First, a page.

Table of Contents for
Leaving Fundamentalism: Personal Stories, edited by G. Elijah Dann
An Introduction to Christian Fundamentalism |
Rapture, Community, and Individualist Hope |
From There to Here |
Fantastic Voyage: Surviving Charismatic Fundamentalism |
My Mother, My Church |
The Ministry Revisited |
Looking Back at Sodom: My Evangelical and Lesbian Testimonies |
The Slippery Slope of Theology |
Life Stages |
“More Catholic Than Thou”: One Man’s Journey Through Roman Catholic Fundamentalism |
Inching Along |
From Fear to Faith: My Journey into Evangelical Humanism |
The Jesus Lizard |
“Are You a ‘Real’ Christian”? |
The Naked Empress, Queen of Fundamentalism |
Confessions of an Ex-Fundamentalist |
Beverley Bryant has a lifetime of experience both within and without the evangelical community. A registered nurse by profession, she spent two years doing part-time work toward her master’s degree in divinity before completing her master of education at the Ontario Institute for Studies in Education (OISE) of the University of Toronto. She is working on a novel that’s still in its early stages and spends time reading, critiquing, and enjoying the work of fellow writers in her writing group. With her partner she lives in Mississauga, Ontario, where she works, practises karate, and enjoys the challenges of raising teenagers.
G. Elijah Dann received the PhD in Philosophy from the University of Waterloo, and the doctorat en théologie from the Université de Strasbourg, France. He is co-author of Philosophy: A New Introduction (Wadsworth Press, 2005), and author of After Rorty: The Possibilities for Ethics and Religious Belief (Continuum Press, 2006). He has taught in departments of religion, philosophy, and health sciences for universities in southern Ontario, most recently as lecturer for the Department of Philosophy at the University of Toronto. He is currently Visiting Research Fellow for the Centre for Studies in Religion and Culture at the University of Victoria.
Overwhelmed by a mystical experience at the age of twenty, Keith Dixon took it to be a call to the ministry. Theological training gave him skills as a clergyman, but the primal experience remained a mystery. He lasted five years before abandoning his congregation and his ordination. Doubting basic Christian teachings, he declared himself agnostic. Denial eventually melted into the exploration of psychic phenomena, gurus, shamanism, and meditation. Buddhism’s world view most closely matched his experience. He took Refuge but chafed at some of the rigidity in Buddhist practice. The mystery of fifty years ago remains unsolved for him, but the subsequent journey has taught him an openness that permits a new respect for what he cast aside.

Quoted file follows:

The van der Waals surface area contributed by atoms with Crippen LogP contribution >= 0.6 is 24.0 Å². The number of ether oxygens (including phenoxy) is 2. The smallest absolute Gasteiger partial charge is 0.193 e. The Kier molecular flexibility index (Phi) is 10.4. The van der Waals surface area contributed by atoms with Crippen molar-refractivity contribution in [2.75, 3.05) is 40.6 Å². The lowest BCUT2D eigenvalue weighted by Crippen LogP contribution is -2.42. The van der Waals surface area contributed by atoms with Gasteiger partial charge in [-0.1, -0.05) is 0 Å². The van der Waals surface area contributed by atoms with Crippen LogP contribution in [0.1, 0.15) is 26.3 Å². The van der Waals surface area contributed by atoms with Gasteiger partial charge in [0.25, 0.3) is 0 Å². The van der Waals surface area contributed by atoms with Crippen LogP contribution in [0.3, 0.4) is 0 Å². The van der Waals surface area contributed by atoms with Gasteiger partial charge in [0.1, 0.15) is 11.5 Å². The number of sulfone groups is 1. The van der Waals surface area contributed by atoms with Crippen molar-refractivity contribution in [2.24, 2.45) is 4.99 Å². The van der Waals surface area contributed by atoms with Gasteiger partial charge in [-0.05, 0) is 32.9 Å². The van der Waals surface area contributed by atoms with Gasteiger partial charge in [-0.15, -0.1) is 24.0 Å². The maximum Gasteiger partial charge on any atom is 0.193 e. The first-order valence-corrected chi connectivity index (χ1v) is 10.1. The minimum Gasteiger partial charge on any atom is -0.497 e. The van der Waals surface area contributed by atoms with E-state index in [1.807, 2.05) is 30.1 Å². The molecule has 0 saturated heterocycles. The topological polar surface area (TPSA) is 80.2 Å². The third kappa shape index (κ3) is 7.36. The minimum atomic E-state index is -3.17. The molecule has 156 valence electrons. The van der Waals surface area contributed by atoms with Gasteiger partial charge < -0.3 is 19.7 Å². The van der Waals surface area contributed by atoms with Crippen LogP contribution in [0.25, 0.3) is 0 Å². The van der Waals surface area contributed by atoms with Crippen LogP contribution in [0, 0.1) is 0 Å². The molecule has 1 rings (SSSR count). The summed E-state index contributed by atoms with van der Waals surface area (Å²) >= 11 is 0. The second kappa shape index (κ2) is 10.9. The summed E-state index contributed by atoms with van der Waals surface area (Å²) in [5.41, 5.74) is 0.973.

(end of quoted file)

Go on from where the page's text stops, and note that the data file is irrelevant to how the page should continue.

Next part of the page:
James Fieser is a professor of philosophy at the University of Tennessee at Martin. He received his BA from Berea College (1980) and his MA and PhD from Purdue University’s Department of Philosophy (1983, 1986). After teaching briefly at the University of Rio Grand and Christopher Newport University, he arrived at UT Martin in 1993. He is author, co-author, and editor of seven textbooks, including Moral Philosophy through the Ages (McGraw-Hill, 2001) and Philosophical Questions (Oxford University Press, 2005). He edited the ten-volume Early Responses to Hume (Thoemmes Press, 1999–2003) and has published articles on various ethical topics. He is founder and general editor of the Internet Encyclopedia of Philosophy website, at http://www.iep.utm.edu.
Lori-Ann Livingston wanted to be two things when she was eleven: a jockey and a writer. The first was achieved by riding her arthritic pony, the second is still her passion. She currently works as a communications and marketing associate for the City of Kitchener. Previously a journalist in Canada and the UK, she wrote for a national Irish weekly newspaper and British music and religious publications. She is also the executive director of Latitudes Storytelling Festival, a festival of diversity and stories. She lives in Kitchener with her Irish husband, preschooler son, baby daughter, and a dog named Sally.
Leia Minaker grew up in southern Ontario, the second child and eldest of four girls in a family of seven. She recently moved to Edmonton with her husband to pursue her master’s degree in health promotion at the University of Alberta. She enjoys her program and hopes to follow her master’s with a PhD in health studies. Leia is particularly passionate about social equality, economic and environmental justice, and policies that promote population health. In her limited free time, Leia enjoys camping, running, discussion with friends, reading, and spending time with her husband.